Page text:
Ignored Obscured Restored
In the mid-’60s there was a genre of European (mostly French, mostly women) pop music called yé-yé (pronounced yey-yey) that derived from British rock songs like the Beatles “She Loves You” (Yeah Yeah Yeah).
One of the top yé-yé singers was France Gall, who had her first brush with stardom as a sixteen-year-old girl. She exuded a “girl-next-door” virtue that complimented her pop hits like Laisse Tomber Les Filles (Let the Girls Fall).
The intro sounds like it could be an outtake of “The Munsters’ Theme.” Quentin Tarantino, a master at digging up obscure songs to use on his soundtracks, used an English version of the song (“Chick Habit”) by April March in his film Death Proof (2007). Tastemaker Jack White has recently reissued Gall’s first three albums on vinyl, on his Third Man imprint.
Later, Gall was still working with Serge Gainsbourg when he wrote her hit “Les Sucettes” (“Lollipops”).
This song took advantage of Gall’s innocent, yet implied sexuality. Gainsbourg once called her The French Lolita. Turns out, the song was a metaphor for… well, I don’t have to spell it out (whether she knew it or not). Wikipedia explains further:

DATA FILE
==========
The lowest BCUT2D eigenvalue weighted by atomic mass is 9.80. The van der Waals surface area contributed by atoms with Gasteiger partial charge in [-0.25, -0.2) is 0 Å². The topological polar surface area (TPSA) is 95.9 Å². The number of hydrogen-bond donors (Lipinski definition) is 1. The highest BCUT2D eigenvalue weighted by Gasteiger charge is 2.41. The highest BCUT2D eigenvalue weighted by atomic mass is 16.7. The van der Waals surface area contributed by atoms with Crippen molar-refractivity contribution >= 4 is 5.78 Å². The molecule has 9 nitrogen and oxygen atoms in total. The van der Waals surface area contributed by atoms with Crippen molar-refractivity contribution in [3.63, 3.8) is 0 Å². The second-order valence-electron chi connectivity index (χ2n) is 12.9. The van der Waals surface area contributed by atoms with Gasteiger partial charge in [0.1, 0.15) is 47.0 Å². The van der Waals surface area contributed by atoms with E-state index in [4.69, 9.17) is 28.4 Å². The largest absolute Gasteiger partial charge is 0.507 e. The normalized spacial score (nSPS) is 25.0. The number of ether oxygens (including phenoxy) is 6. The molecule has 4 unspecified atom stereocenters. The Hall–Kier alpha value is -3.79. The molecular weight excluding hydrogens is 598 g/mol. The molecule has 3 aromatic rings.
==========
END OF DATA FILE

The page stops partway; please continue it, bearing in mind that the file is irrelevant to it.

The very noun for lollypop in French, “sucette”, is the substantivised verb “sucer”, sucking – so that the title and the refrain (“Annie aime les sucettes”, Annie loves lollypops) are far more evocative in French than in the English translation. A possible translation to preserve the innuendo would be “Annie loves suckers”. The song also features a direct double entendre, stating that Annie has lollipops “pour quelques pennies” (for a few pennies), which can also be heard as “pour quelques pénis” (for a few penises).
And if that’s not enough to convince you, check out the 1966 video that accompanied the song’s release. It’s about as subtle as a train going through a tunnel!
Many other yé-yé singers are worth checking out on the six-volume Ultra Chicks series – if you can find them.
Enjoy… until next week.